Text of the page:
Tag Archives: UN

Mark Field Statement At UN Security Council North Korea Meeting

Mark Field MP, UK Foreign Office Minister for Asia, spoke at the Security Council Ministerial Meeting on North Korea on 15 December

Foreign & Commonwealth Office

Foreign & Commonwealth Office

Speaking at the UN Security Council meeting on North Korea on 15 December, Foreign & Commonwealth Minister for Asia Mark Field MP said:

Thank you Mr Foreign Minister for bringing us together for this important meeting under the Japanese presidency of the Security Council.

And thank you too, for the Secretary-General Guterres for your comprehensive briefing on the clear global threats and the challenges that destabilising conduct of the Democratic People’s Republic of Korea present to us all.

I should like to start by discussing the Nuclear Non-Proliferation Treaty. It was, it is, a great diplomatic achievement and remains the cornerstone of our international security.

As signatories, we have all benefited from its protections. It is our collective responsibility, and it is in our collective interests, to ensure that all nations stand by their commitments and obligations under the Treaty and its associated agreements.

It is also our duty as members of this Council and as responsible international actors.

We must abide by our collective rules, we must defend our values and we must work together in this Council, to safeguard a system of international security that benefits the whole of humanity.

North Korea repeatedly and wilfully rebuffs these systems and our collective values.

Earlier this week, members of the Council heard appalling and harrowing accounts of the regime’s brutal treatment of its own people. Of women forced to drown their newborn babies as the regime didn’t consider them to be racially pure. They heard multiple examples of violations of foreign citizens’ rights, including of course Mr President, of those of your own country, Japan.

Today, we meet yet again to condemn North Korea’s illegal and dangerous nuclear weapons programme. Kim Jong-Un claims that he wants to be a responsible actor, and that he wishes to bring security and prosperity to his people. The regime’s actions, exemplified by their systematic violation of human rights and their nuclear weapons programme, demonstrate precisely the opposite intent.

North Korea’s pursuit of an intercontinental nuclear weapon is increasingly destabilising for us all. North Korea has fired some 20 ballistic missiles this year. We have seen three intercontinental ballistic missile launches and two missiles launched across and over the territory of Northern Japan.

Now, in response to these actions this Council has unanimously, and appropriately, decided to impose the strictest sanctions in a generation upon North Korea.

Our community of nations has shown its deep condemnation of the regime by taking these sanctions seriously. This has of course started to have an impact. We all have the responsibility of ensuring these sanctions are fully and properly implemented so that they have the desired effect.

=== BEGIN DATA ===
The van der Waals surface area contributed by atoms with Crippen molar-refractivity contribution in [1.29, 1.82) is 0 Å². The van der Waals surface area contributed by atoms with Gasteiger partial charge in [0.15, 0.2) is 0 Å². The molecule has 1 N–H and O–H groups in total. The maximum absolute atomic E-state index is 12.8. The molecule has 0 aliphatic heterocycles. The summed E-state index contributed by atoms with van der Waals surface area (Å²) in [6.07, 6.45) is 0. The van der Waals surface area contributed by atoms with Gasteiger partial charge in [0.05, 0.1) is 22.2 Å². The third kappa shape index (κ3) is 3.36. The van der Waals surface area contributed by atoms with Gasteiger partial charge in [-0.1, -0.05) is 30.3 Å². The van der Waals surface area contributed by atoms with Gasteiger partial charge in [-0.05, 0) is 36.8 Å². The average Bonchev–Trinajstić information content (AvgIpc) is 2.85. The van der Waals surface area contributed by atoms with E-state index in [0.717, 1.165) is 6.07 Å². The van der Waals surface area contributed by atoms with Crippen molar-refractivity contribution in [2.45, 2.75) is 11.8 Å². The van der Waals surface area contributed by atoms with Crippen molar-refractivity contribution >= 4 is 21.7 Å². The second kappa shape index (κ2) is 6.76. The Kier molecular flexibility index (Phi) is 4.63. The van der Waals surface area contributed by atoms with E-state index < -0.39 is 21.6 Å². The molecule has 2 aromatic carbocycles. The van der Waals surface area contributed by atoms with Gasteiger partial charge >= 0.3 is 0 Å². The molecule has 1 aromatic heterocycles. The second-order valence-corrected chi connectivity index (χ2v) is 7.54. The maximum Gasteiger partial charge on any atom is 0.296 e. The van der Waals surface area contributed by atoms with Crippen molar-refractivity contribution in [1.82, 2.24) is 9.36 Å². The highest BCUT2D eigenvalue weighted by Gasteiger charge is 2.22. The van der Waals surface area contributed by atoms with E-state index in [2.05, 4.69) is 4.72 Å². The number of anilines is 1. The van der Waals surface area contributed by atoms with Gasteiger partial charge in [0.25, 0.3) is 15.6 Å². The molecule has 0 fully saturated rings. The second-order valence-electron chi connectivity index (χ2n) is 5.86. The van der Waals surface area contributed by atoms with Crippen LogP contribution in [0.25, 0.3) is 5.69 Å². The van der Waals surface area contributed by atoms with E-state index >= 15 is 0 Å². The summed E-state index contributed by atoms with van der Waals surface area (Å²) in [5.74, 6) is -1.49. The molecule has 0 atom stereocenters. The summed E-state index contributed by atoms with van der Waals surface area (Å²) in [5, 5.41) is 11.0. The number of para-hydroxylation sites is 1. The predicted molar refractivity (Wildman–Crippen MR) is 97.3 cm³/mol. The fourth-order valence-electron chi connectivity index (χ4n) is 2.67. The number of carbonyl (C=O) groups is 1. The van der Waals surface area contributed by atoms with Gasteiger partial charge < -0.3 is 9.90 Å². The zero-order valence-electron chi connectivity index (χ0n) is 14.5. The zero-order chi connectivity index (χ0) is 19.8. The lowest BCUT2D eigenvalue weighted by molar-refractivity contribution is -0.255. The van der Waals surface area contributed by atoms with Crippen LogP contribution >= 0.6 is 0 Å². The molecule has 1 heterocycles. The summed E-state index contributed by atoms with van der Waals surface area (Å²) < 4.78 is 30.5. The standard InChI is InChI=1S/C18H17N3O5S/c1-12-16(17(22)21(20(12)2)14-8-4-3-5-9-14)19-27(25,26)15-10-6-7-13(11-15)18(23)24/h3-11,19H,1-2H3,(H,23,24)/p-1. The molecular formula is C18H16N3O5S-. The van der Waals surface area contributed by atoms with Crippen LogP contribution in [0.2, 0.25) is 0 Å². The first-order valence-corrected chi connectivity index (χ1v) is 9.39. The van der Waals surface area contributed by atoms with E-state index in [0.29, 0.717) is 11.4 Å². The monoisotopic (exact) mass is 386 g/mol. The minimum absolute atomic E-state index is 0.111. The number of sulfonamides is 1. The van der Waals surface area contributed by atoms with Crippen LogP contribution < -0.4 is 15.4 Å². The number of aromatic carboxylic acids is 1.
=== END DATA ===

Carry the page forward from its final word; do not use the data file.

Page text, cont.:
Now that North Korea’s arms dealers are discovering that their usual routes to clients are closed, their diplomats are struggling to process bank transactions for contraband goods. Their exporters of manual labour are finding their contracts are not being renewed.

We must not just keep this pressure up, but we must increase it. We must share information and expertise to prevent North Korea from using front companies or illicit channels to evade sanctions.

We must all co-operate fully with the UN’s highly competent and professional Panel of Experts on North Korea sanctions and we strongly commend their work and will continue actively to support them.

But we should be clear that the reason we enforce sanctions is to force Kim Jong-Un to see that he has the choice of two paths.

His current path will lead his country to greater poverty and isolation, and threatens not just North Korea’s but the global security.

He can, he must, choose to change course. He can choose to comply with the UN Security Council resolutions and to join the community of law-abiding nations. He can choose to let his people express themselves through debate and commerce.

This is the real path to security and prosperity for the North Korean people. Only Kim can now make this choice and we must all work together here to persuade him to make the right choice.

Our message to Kim Jong-Un and his regime must be clear and united: for the wellbeing of your countrymen and the safety of your neighbours and the wider world, you must change course. I hope the North Korean representative here today conveys these strong messages back to Pyongyang.

Mr President, we must all work together and use all the diplomatic and economic tools at our disposal to deliver this uncompromising message.

Let us stand firm. Let us stand fast to our values.

The world looks to all of us here to defend our system of international security. For the sake of future generations of humankind, we must now rise to this challenge.

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Mark Field Remarks At UN Security Council Climate Security Arria

Minister for Asia Mark Field made a statement at the UN Security Council Arria on climate security

Foreign & Commonwealth Office

Foreign & Commonwealth Office

Speaking at the UN Security Council Arria on climate security, Foreign Office Minister Mark Field MP said:

Thank you Mr. President.

And thank you to our briefers, H.E. Halbe Zijlstra, Minister for Foreign Affairs of the Netherlands and Ms. Caitlin Werrel.

Climate change presents an urgent threat to us all and the planet we inhabit. I am grateful to address the Council on this crucial topic. A topic that is so important to the UK – the first Security Council debate on the relationship between climate and security was convened by the United Kingdom ten years ago.

Since then, climate-related security threats have become more pressing.

Understandably a core focus of this Council is conflict resolution and prevention, however it is striking that in 2016, three times as many people were displaced by natural disasters as by conflict.

This year we have also seen many extreme weather events and climate-related disasters – droughts in Somalia, hurricanes in the Caribbean, flooding in India and Bangladesh.

As the 13th Sustainable Development Goal makes clear, climate change has a direct impact on development. Goal 16 makes clear that development and peace are inexplicitly linked.

Therefore it is irrefutable that climate change needs to be considered by this Council to promote peace, security and development for all.